# where to begin?

• Aug 17th 2008, 07:01 AM
starschild
where to begin?
hi,
let me start saying that this is a brilliant forum. i've seen tons of interesting stuff
i am a masters student studying business economics. i've always been highly fascinated by math, and quite gifted when compared to my average class-mate... wich is not much, as my courses never had much math content :x
the next year i will be able to choose a course (named something like "mathematics applied to management and finance", the course is taken in french) and i see it as a big personal challange i want to take.
the course is obliviously above my level and the teacher is not very kind but i am highly motivated. i would like to fill the gap with self-study

the problem is that i am not sure of what i should be looking at!

i will try to translate the contents of the course (in french :o ) so maybe you could help me making a list of what to look at:
Code:

```1st and 2nd session: real variable functions (quick review), solving the equation f(x) = 0  (numerical methods, application on Excel), multiple real variables functions. cobb-douglas function, utility function session 3, 4 and 5 optimization (with and without constraints). matrix calculations, simmetric matrix, hessien's matrix, lagrange's. (application on excel) matrix of variance and co-variance, risk modeling of a portfolio. article: reading and analyzing markowitz's "a portfolio selection" article: reading and analyzing Stigler's "the adoption of the marginal utility theory" session 6 and 7 integral calculus, multiple integrals financial calcoulations with compounded rates session 8 probabilities, the big laws of continuing probabilities, moments calculus session 9 and 10 introduction to stochastic models. brownian movement article: reading and analyzing Black & Scholes "the pricing of options and corporate liabilities"```
what would be the contents list? could you build it as a tree? (i.e. algebra, pre-calculus, calculus, etc)
• Aug 17th 2008, 10:07 AM
Jhevon
Quote:

Originally Posted by starschild
hi,
let me start saying that this is a brilliant forum. i've seen tons of interesting stuff
i am a masters student studying business economics. i've always been highly fascinated by math, and quite gifted when compared to my average class-mate... wich is not much, as my courses never had much math content :x
the next year i will be able to choose a course (named something like "mathematics applied to management and finance", the course is taken in french) and i see it as a big personal challange i want to take.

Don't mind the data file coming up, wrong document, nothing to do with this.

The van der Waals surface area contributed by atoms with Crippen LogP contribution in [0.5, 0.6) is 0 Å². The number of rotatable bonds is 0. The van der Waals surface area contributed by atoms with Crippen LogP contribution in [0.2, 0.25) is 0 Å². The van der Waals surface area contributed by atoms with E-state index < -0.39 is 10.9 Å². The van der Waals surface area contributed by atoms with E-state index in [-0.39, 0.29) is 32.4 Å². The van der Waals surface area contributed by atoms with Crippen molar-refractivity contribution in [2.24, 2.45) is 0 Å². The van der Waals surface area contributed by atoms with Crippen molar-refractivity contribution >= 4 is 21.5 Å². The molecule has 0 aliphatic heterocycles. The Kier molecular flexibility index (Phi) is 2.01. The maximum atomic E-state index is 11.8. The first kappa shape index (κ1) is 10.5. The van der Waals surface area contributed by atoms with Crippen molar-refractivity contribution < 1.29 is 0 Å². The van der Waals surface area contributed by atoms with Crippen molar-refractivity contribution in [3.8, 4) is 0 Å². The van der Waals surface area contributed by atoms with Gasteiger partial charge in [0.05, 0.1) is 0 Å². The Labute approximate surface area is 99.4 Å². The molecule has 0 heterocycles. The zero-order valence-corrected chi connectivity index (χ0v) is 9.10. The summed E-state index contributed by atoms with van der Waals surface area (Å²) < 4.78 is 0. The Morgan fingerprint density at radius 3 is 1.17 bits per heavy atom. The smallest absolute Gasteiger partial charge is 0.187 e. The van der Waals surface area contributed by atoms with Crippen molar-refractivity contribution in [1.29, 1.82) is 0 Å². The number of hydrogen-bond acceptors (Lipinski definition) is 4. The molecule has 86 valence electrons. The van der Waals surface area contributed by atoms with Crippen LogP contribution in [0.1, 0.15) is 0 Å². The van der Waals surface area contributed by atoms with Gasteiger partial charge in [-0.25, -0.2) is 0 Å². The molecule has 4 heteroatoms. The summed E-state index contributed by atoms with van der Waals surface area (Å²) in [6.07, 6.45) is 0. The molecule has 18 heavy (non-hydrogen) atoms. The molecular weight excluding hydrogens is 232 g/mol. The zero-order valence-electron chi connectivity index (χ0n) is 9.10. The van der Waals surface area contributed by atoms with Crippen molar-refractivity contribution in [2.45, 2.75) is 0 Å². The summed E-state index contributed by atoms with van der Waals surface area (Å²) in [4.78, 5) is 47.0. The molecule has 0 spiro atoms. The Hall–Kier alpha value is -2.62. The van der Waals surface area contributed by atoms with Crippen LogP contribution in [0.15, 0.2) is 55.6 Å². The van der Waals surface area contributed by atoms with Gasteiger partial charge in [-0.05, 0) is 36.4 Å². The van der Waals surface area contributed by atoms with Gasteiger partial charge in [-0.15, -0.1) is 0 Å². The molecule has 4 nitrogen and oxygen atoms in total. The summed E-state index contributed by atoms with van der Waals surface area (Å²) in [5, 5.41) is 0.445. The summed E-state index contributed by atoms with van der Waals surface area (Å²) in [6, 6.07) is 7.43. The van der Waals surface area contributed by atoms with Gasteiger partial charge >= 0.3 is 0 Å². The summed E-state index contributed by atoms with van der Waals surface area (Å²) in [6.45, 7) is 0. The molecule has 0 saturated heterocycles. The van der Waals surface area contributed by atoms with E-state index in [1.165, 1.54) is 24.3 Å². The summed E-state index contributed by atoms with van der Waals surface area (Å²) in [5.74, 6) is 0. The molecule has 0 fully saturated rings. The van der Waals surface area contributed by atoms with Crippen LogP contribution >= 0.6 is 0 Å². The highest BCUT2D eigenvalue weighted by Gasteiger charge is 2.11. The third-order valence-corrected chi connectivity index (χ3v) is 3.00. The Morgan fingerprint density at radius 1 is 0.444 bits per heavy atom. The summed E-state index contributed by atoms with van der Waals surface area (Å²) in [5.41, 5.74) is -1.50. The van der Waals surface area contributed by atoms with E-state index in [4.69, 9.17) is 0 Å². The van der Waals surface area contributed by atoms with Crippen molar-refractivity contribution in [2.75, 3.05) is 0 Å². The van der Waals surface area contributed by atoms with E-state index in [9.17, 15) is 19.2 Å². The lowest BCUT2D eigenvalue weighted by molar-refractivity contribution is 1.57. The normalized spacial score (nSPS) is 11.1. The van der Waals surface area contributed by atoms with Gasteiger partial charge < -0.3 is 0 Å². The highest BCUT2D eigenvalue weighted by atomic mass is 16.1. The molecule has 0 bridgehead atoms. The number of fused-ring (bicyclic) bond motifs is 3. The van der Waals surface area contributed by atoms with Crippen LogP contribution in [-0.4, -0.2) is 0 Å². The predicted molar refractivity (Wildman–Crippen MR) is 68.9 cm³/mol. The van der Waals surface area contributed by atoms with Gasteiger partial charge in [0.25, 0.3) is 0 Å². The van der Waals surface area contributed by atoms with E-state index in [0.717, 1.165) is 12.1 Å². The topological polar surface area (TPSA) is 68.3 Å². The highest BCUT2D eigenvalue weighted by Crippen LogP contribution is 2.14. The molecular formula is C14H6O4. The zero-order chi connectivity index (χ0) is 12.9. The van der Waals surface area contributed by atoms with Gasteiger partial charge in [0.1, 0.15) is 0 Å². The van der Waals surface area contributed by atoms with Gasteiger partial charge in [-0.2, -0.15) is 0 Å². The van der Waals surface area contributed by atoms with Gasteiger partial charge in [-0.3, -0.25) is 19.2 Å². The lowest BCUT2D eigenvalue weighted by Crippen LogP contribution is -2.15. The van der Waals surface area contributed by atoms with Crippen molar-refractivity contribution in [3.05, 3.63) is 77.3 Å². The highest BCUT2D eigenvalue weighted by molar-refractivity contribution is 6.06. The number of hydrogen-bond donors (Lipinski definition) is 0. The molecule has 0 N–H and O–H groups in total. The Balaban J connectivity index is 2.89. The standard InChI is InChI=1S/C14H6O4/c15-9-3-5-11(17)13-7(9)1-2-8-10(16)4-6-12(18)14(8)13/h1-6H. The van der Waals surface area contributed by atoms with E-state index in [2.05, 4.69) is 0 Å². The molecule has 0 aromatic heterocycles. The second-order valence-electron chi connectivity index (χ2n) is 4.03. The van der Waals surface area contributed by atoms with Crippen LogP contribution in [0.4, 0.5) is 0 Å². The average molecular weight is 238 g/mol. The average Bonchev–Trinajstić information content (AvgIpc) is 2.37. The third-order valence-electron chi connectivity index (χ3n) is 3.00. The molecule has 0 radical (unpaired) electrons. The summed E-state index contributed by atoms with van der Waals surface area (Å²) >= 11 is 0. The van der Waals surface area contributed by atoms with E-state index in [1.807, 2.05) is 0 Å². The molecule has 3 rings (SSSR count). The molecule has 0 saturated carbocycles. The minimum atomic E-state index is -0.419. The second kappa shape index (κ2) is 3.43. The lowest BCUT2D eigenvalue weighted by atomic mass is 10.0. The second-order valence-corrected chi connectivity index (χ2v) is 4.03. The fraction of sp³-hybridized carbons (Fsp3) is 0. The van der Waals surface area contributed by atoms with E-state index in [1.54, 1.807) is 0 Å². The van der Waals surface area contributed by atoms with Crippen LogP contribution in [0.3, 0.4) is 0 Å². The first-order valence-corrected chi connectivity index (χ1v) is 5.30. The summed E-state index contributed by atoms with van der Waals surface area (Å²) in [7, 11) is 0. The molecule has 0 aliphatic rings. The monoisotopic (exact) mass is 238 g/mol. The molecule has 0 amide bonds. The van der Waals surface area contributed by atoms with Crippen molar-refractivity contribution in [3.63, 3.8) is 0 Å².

the course is obliviously above my level and the teacher is not very kind but i am highly motivated. i would like to fill the gap with self-study

the problem is that i am not sure of what i should be looking at!

i will try to translate the contents of the course (in french :o ) so maybe you could help me making a list of what to look at:
Code:

```1st and 2nd session: real variable functions (quick review), solving the equation f(x) = 0  (numerical methods, application on Excel), multiple real variables functions. cobb-douglas function, utility function session 3, 4 and 5 optimization (with and without constraints). matrix calculations, simmetric matrix, hessien's matrix, lagrange's. (application on excel) matrix of variance and co-variance, risk modeling of a portfolio. article: reading and analyzing markowitz's "a portfolio selection" article: reading and analyzing Stigler's "the adoption of the marginal utility theory" session 6 and 7 integral calculus, multiple integrals financial calcoulations with compounded rates session 8 probabilities, the big laws of continuing probabilities, moments calculus session 9 and 10 introduction to stochastic models. brownian movement article: reading and analyzing Black & Scholes "the pricing of options and corporate liabilities"```
what would be the contents list? could you build it as a tree? (i.e. algebra, pre-calculus, calculus, etc)

It looks to me like you would need Algebra through Calculus 3, maybe a little analysis. Probability and Statistics as well as some Linear Algebra. These are very broad topics though, I would recommend you cover only the areas you will need for your course. Of course you would have to get the basics down so you can understand. There are some topics I don't recognize however: Cobb-Douglas function, Utility function and some of the financial stuff. in any case, begin with the basics. make sure you are good in algebra and calculus at least